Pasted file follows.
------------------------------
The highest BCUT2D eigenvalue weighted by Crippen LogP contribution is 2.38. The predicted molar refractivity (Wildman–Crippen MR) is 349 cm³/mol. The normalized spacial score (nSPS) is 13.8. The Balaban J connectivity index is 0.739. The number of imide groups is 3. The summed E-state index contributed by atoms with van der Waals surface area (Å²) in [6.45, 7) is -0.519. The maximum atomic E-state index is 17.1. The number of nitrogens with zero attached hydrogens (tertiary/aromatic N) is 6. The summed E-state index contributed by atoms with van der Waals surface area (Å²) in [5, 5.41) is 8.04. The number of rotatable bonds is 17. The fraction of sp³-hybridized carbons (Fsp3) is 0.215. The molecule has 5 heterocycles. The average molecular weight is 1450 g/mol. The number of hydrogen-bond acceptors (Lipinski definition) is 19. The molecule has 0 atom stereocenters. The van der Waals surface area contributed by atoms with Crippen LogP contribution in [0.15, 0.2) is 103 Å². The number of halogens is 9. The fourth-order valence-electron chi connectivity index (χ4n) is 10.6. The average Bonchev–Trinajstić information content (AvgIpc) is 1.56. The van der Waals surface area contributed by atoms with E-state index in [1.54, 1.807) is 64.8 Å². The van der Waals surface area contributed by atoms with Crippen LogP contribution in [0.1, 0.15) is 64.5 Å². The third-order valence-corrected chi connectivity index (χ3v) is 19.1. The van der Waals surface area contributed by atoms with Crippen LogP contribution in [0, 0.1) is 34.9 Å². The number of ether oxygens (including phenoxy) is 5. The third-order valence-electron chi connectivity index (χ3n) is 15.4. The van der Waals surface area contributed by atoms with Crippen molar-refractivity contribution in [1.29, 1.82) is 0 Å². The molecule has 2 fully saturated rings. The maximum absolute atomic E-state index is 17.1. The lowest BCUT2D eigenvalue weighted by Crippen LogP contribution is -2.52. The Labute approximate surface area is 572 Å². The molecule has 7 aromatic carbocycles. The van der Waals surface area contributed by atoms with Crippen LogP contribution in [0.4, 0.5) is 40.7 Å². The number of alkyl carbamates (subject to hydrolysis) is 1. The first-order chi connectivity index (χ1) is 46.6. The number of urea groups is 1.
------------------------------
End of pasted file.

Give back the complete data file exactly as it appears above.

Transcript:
The highest BCUT2D eigenvalue weighted by Crippen LogP contribution is 2.38. The predicted molar refractivity (Wildman–Crippen MR) is 349 cm³/mol. The normalized spacial score (nSPS) is 13.8. The Balaban J connectivity index is 0.739. The number of imide groups is 3. The summed E-state index contributed by atoms with van der Waals surface area (Å²) in [6.45, 7) is -0.519. The maximum atomic E-state index is 17.1. The number of nitrogens with zero attached hydrogens (tertiary/aromatic N) is 6. The summed E-state index contributed by atoms with van der Waals surface area (Å²) in [5, 5.41) is 8.04. The number of rotatable bonds is 17. The fraction of sp³-hybridized carbons (Fsp3) is 0.215. The molecule has 5 heterocycles. The average molecular weight is 1450 g/mol. The number of hydrogen-bond acceptors (Lipinski definition) is 19. The molecule has 0 atom stereocenters. The van der Waals surface area contributed by atoms with Crippen LogP contribution in [0.15, 0.2) is 103 Å². The number of halogens is 9. The fourth-order valence-electron chi connectivity index (χ4n) is 10.6. The average Bonchev–Trinajstić information content (AvgIpc) is 1.56. The van der Waals surface area contributed by atoms with E-state index in [1.54, 1.807) is 64.8 Å². The van der Waals surface area contributed by atoms with Crippen LogP contribution in [0.1, 0.15) is 64.5 Å². The third-order valence-corrected chi connectivity index (χ3v) is 19.1. The van der Waals surface area contributed by atoms with Crippen LogP contribution in [0, 0.1) is 34.9 Å². The number of ether oxygens (including phenoxy) is 5. The third-order valence-electron chi connectivity index (χ3n) is 15.4. The van der Waals surface area contributed by atoms with Crippen molar-refractivity contribution in [1.29, 1.82) is 0 Å². The molecule has 2 fully saturated rings. The maximum absolute atomic E-state index is 17.1. The lowest BCUT2D eigenvalue weighted by Crippen LogP contribution is -2.52. The Labute approximate surface area is 572 Å². The molecule has 7 aromatic carbocycles. The van der Waals surface area contributed by atoms with Crippen LogP contribution in [0.4, 0.5) is 40.7 Å². The number of alkyl carbamates (subject to hydrolysis) is 1. The first-order chi connectivity index (χ1) is 46.6. The number of urea groups is 1.